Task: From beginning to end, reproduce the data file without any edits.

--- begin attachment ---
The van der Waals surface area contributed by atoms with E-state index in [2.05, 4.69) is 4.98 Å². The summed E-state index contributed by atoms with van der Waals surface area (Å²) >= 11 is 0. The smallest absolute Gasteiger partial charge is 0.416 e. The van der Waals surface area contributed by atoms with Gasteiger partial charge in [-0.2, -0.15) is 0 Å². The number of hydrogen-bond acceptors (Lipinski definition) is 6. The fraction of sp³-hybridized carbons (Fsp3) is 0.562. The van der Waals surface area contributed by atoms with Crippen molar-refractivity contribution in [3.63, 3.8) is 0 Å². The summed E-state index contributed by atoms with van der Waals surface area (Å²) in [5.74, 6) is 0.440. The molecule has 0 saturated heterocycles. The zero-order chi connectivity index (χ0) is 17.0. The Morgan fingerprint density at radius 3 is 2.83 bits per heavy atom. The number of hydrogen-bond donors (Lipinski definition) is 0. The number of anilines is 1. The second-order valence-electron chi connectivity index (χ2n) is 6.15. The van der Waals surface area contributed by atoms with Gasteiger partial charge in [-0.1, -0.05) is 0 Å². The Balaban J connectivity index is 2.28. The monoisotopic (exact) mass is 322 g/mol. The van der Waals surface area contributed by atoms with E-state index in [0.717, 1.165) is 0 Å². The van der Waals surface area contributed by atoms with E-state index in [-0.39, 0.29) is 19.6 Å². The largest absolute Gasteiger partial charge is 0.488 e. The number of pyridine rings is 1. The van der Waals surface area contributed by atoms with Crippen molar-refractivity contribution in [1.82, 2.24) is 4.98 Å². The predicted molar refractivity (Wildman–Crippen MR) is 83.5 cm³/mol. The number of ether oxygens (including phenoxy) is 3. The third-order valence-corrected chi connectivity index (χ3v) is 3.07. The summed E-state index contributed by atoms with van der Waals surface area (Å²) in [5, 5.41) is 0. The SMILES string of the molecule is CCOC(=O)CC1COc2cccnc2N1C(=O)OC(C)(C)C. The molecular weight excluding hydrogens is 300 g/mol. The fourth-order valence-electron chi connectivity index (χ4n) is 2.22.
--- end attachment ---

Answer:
The van der Waals surface area contributed by atoms with E-state index in [2.05, 4.69) is 4.98 Å². The summed E-state index contributed by atoms with van der Waals surface area (Å²) >= 11 is 0. The smallest absolute Gasteiger partial charge is 0.416 e. The van der Waals surface area contributed by atoms with Gasteiger partial charge in [-0.2, -0.15) is 0 Å². The number of hydrogen-bond acceptors (Lipinski definition) is 6. The fraction of sp³-hybridized carbons (Fsp3) is 0.562. The van der Waals surface area contributed by atoms with Crippen molar-refractivity contribution in [3.63, 3.8) is 0 Å². The summed E-state index contributed by atoms with van der Waals surface area (Å²) in [5.74, 6) is 0.440. The molecule has 0 saturated heterocycles. The zero-order chi connectivity index (χ0) is 17.0. The Morgan fingerprint density at radius 3 is 2.83 bits per heavy atom. The number of hydrogen-bond donors (Lipinski definition) is 0. The number of anilines is 1. The second-order valence-electron chi connectivity index (χ2n) is 6.15. The van der Waals surface area contributed by atoms with Gasteiger partial charge in [-0.1, -0.05) is 0 Å². The Balaban J connectivity index is 2.28. The monoisotopic (exact) mass is 322 g/mol. The van der Waals surface area contributed by atoms with E-state index in [0.717, 1.165) is 0 Å². The van der Waals surface area contributed by atoms with E-state index in [-0.39, 0.29) is 19.6 Å². The largest absolute Gasteiger partial charge is 0.488 e. The number of pyridine rings is 1. The van der Waals surface area contributed by atoms with Crippen molar-refractivity contribution in [1.82, 2.24) is 4.98 Å². The predicted molar refractivity (Wildman–Crippen MR) is 83.5 cm³/mol. The number of ether oxygens (including phenoxy) is 3. The third-order valence-corrected chi connectivity index (χ3v) is 3.07. The summed E-state index contributed by atoms with van der Waals surface area (Å²) in [5, 5.41) is 0. The SMILES string of the molecule is CCOC(=O)CC1COc2cccnc2N1C(=O)OC(C)(C)C. The molecular weight excluding hydrogens is 300 g/mol. The fourth-order valence-electron chi connectivity index (χ4n) is 2.22.